Dr. Georges Bwelle, a general surgeon at the central hospital in Cameroon’s capital, assembles a team of medical volunteers, buys medications, equipment, and surgical supplies for weekend missions throughout the dry season. He plans out the entire year with specially selected destinations where he and his team set up a field clinic, operating room, and pharmacy for the villagers and neighboring people. At these clinics he provides free consultations, examinations, medications, and operations if necessary.
Dr. Bwelle has been running these health and education campaigns for the past 10 years, and mostly out of his own modest wallet. From 8 to 5 during the week, Dr. Bwelle works at the large Central Hospital of Yaounde as a surgeon and gastroenterologist. Meanwhile, he’s thinking about the logistics and finances of his next weekend mission to help the rural people of Cameroon. His pay isn’t enough (~$500/month) to support his family and the health campaigns, so he performs private moonlight surgeries. At 6am and 6pm about 3-4 days a week, Dr. Bwelle is doing private surgery to pay for the transport, supplies, and medications that he gives away.
While on the weekend missions, he seems to acquire an energy boost and typically works for 40 out of 48 hours spent in each rural village. One particular Friday, Dr. Bwelle and I traveled two hours on jungle dirt roads to the Raquel Bruc de Yemessoa Hospital. A seven-year-old boy had a swollen stomach and an edema in his foot, so Dr. Bwelle was called in to diagnose and treat him. The boy was poor, sick, abandoned by his family, and the hospital wouldn’t provide treatment unless he paid. Not only did Dr. Bwelle diagnose the boy, but he paid for his medical expenses. He constantly modeled selfless care with his commitment to patients who cannot help themselves and his resolve to never turn a patient down.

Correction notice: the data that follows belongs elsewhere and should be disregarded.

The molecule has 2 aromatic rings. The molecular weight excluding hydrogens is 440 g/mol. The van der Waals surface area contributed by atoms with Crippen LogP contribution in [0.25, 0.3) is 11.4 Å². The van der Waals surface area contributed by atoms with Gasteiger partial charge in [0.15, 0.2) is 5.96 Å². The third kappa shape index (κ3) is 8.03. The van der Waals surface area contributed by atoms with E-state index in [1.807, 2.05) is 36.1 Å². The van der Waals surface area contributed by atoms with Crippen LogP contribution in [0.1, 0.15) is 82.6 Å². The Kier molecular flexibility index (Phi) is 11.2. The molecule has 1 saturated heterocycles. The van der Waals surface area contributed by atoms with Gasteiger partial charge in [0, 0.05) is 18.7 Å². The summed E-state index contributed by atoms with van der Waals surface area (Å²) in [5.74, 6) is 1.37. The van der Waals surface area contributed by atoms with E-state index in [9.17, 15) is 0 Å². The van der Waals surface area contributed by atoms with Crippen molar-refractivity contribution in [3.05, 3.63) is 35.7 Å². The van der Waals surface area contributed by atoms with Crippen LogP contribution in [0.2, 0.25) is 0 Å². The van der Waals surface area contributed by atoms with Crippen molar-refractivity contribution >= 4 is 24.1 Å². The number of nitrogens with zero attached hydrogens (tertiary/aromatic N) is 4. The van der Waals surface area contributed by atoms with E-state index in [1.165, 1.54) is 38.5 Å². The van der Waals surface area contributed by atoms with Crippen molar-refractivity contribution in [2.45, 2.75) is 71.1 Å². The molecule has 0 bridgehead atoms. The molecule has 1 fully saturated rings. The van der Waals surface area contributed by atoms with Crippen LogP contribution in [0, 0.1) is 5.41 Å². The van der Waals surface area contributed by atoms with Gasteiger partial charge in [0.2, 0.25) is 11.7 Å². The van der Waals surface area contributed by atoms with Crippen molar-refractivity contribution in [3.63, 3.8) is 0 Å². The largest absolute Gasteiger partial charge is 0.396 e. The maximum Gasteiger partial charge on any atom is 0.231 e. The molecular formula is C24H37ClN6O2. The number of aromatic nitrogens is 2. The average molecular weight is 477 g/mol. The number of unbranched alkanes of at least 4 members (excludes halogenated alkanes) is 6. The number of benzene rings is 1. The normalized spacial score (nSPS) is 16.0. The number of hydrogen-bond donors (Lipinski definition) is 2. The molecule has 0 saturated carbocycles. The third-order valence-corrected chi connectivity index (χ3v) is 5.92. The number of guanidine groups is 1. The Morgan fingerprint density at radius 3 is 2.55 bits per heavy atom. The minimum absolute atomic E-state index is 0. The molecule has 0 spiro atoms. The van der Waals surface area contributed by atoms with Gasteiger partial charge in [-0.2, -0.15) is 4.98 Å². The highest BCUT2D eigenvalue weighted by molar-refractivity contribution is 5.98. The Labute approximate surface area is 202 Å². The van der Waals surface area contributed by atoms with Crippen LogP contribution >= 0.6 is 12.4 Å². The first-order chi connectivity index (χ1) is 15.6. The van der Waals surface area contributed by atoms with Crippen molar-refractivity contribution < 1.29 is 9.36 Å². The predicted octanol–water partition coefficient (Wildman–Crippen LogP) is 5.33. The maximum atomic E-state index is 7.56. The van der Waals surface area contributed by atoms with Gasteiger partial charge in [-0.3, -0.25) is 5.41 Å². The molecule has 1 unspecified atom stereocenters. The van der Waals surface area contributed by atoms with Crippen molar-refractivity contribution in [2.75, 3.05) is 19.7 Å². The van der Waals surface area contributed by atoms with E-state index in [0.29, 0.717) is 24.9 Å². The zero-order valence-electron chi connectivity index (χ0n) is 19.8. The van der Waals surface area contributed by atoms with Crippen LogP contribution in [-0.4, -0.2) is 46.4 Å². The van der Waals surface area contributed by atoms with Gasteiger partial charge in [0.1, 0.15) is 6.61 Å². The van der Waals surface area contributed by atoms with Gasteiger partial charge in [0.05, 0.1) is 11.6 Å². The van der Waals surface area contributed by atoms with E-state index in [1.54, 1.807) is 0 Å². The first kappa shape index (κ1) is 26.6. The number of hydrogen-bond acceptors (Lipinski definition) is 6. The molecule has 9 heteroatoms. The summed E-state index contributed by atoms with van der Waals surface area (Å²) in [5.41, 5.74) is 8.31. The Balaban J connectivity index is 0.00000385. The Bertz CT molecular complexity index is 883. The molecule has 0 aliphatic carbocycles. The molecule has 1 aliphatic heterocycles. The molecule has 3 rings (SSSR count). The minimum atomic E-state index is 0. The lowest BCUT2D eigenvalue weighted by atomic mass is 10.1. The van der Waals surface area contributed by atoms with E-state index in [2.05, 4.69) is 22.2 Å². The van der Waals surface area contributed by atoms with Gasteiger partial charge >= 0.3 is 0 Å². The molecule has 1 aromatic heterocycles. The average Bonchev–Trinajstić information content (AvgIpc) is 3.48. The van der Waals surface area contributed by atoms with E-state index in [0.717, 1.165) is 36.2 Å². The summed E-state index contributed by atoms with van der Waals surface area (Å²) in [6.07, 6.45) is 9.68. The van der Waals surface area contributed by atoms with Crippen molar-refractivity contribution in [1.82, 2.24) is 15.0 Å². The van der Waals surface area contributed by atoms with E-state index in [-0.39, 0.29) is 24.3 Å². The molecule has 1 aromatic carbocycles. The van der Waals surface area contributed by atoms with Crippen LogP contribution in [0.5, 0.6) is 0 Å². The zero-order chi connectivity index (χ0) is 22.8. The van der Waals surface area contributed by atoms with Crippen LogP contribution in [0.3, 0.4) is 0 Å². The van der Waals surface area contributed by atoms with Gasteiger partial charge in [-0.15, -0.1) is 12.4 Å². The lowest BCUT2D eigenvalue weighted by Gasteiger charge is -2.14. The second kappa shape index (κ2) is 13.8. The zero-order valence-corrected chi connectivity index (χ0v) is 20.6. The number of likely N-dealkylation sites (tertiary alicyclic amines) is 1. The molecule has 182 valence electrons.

Quote from HITIP.org
“Georges of the Jungle is the Robin Hood of Africa. Georges Bwelle is a surgeon at the Central Hospital in Yaoundé, the capital of Cameroon. He works at the hospital during the week and on the weekends he travels with his team into the jungle to treat the sick. His method is simple: Provide free medical care to marginalized, destitute populations in the rainforests of Africa.
After studying medicine in Cameroon, Georges-Roger Motto Bwelle spent 15 months in Brussels, Belgium to further his knowledge of vascular surgery. When he returned home, he ran the medical center in Bengis, a small, impoverished community in southern Cameroon.
Then he got the idea to build a global network of medical professionals and student interns to provide free health services to poor regions throughout the African continent. In July 2008, Georges created the non-profit organization ASCOVIME which focuses on health and education issues.”